TomKat fish food flow chartBut TomKat doesn’t stop at ranching; it’s constantly experimenting with other forms of eco-friendly food production. A few of us took the opportunity to tour Symbi Biological, which takes its name from the principle of symbiosis: a mutually beneficial relationship between living beings. That’s a good description for aquaponics, in which farmed fish produce waste that fertilizes hydroponic plants, and the plants return the favor by filtering the water for the fish.

Bins full of worms

Doug Millar is the mastermind of Symbi, which runs under parent company InKa Biospheric. Wearing a weathered cowboy hat atop a 6-foot-3 frame, Millar takes us first to see worm bins filled with manure from the ranch’s horses. Various species of squirmy residents, from earthworms to mealworms, turn the poop into nutrient-rich compost that helps fertilize the pasture.

Worms enrich the compost that fertilizes grazing land. They, in turn, become food for fish in the aquaponic farm tanks.
Worms enrich the compost that fertilizes grazing land. They, in turn, become food for fish in the aquaponic farm tanks.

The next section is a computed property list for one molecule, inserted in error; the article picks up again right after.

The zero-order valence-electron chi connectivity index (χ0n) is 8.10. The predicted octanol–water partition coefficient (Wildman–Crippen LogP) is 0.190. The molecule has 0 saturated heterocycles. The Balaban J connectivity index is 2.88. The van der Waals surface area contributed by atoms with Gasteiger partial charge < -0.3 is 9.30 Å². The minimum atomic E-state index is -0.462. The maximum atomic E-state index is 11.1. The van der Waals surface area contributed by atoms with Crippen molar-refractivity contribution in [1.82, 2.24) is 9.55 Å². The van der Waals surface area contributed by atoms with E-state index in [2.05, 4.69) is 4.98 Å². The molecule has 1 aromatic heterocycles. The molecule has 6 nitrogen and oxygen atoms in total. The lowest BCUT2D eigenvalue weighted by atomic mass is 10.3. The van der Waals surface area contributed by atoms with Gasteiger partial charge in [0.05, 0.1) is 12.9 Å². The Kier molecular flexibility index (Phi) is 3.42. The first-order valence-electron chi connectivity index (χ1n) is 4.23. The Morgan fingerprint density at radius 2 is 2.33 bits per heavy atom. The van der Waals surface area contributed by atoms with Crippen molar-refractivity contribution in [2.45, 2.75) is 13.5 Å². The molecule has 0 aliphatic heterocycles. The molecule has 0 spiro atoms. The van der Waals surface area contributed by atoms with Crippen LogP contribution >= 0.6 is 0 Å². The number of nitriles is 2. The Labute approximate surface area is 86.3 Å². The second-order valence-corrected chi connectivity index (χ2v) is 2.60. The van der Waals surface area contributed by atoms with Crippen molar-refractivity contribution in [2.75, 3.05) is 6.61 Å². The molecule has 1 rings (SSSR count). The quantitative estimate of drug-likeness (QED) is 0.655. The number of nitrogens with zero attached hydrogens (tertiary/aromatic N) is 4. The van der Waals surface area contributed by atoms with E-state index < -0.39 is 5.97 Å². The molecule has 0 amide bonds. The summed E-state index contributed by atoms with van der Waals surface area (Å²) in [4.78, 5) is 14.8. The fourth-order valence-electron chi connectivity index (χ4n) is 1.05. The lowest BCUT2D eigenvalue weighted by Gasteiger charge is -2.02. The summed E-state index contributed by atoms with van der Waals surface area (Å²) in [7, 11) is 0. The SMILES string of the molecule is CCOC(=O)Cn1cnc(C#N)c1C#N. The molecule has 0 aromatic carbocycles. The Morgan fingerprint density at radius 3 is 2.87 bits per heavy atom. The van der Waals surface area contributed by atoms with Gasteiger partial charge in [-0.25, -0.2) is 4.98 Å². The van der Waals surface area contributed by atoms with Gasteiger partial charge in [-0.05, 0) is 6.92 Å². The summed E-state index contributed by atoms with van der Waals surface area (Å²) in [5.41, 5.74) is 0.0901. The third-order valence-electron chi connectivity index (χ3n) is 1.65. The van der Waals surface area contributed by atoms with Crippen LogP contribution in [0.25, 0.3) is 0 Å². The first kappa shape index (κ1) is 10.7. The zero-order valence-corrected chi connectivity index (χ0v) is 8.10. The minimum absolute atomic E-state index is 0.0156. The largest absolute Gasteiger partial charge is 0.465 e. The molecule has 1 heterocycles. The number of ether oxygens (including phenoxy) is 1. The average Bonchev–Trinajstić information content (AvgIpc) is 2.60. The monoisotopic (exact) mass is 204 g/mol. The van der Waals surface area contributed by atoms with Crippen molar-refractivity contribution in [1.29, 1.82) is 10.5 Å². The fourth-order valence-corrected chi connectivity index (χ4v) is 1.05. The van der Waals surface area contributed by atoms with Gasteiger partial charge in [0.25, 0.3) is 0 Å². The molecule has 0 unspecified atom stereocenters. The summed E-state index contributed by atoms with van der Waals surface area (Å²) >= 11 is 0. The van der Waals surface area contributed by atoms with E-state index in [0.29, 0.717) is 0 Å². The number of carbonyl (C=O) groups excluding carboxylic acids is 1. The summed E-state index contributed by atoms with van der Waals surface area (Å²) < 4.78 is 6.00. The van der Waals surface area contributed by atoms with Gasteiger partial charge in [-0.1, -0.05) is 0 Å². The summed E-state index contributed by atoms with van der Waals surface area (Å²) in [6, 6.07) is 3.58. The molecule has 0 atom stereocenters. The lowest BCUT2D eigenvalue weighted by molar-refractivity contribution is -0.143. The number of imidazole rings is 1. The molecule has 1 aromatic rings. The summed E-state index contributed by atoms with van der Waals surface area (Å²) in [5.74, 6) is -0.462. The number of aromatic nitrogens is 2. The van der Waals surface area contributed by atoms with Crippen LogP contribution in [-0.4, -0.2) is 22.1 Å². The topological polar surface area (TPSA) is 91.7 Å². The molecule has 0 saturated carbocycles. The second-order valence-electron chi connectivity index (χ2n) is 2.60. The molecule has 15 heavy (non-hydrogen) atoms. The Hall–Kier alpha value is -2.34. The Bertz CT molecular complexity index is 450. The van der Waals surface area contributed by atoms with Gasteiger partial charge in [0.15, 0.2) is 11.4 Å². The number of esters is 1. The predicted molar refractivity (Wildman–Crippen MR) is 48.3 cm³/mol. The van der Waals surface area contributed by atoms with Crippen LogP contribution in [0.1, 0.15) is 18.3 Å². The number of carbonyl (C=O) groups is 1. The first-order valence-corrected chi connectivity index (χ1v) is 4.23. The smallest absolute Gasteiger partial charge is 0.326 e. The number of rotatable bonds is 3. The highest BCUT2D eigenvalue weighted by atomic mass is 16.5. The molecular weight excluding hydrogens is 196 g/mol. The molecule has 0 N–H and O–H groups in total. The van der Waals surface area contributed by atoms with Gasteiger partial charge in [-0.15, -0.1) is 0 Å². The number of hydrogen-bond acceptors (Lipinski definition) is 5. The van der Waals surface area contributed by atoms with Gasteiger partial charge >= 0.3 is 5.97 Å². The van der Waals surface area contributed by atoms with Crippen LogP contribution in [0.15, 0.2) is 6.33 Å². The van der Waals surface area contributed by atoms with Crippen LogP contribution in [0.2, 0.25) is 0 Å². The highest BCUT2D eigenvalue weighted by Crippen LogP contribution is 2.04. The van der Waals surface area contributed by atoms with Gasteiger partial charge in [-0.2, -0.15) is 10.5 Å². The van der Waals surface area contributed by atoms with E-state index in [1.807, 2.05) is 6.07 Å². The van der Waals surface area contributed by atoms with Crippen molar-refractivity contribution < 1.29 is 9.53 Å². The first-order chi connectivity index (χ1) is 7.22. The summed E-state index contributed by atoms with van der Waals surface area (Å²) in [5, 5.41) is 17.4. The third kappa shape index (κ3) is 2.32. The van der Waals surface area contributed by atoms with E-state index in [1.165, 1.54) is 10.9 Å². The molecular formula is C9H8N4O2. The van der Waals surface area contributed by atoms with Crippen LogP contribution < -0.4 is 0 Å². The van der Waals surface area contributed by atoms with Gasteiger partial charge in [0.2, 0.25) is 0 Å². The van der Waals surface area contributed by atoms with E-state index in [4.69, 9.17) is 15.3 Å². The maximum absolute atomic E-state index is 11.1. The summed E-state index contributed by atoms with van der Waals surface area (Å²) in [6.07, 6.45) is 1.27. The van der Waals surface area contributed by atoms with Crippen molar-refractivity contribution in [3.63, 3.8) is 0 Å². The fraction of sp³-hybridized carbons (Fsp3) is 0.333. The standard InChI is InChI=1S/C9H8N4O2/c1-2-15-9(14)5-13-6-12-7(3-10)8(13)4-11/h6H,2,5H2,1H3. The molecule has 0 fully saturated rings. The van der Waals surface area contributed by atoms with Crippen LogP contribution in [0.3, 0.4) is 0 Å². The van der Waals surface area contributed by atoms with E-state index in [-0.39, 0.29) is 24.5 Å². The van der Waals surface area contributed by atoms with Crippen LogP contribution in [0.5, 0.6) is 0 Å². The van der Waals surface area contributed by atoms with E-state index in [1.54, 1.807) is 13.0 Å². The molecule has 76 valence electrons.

But compost is just a side benefit; it’s the worms Millar is after. They’re part of his special recipe for homemade fish food. Another ingredient is crickets, which he breeds in a hydroponic tent he calls “the hopper hopper.” The bugs live in plastic-lidded tubs outfitted with dirt trays (where the larvae incubate) and stacked egg cartons, which separate the hatched crickets so they don’t eat each other. A low-tech temperature controller keeps the tent toasty; the ranch’s solar panels help offset the energy.

What about food for the crickets? Millar makes that, too. He cultivates spirulina algae in a standard home fish tank, dries it out and feeds the powder to the bugs, turning the transparent baby crickets green.

Food for the fish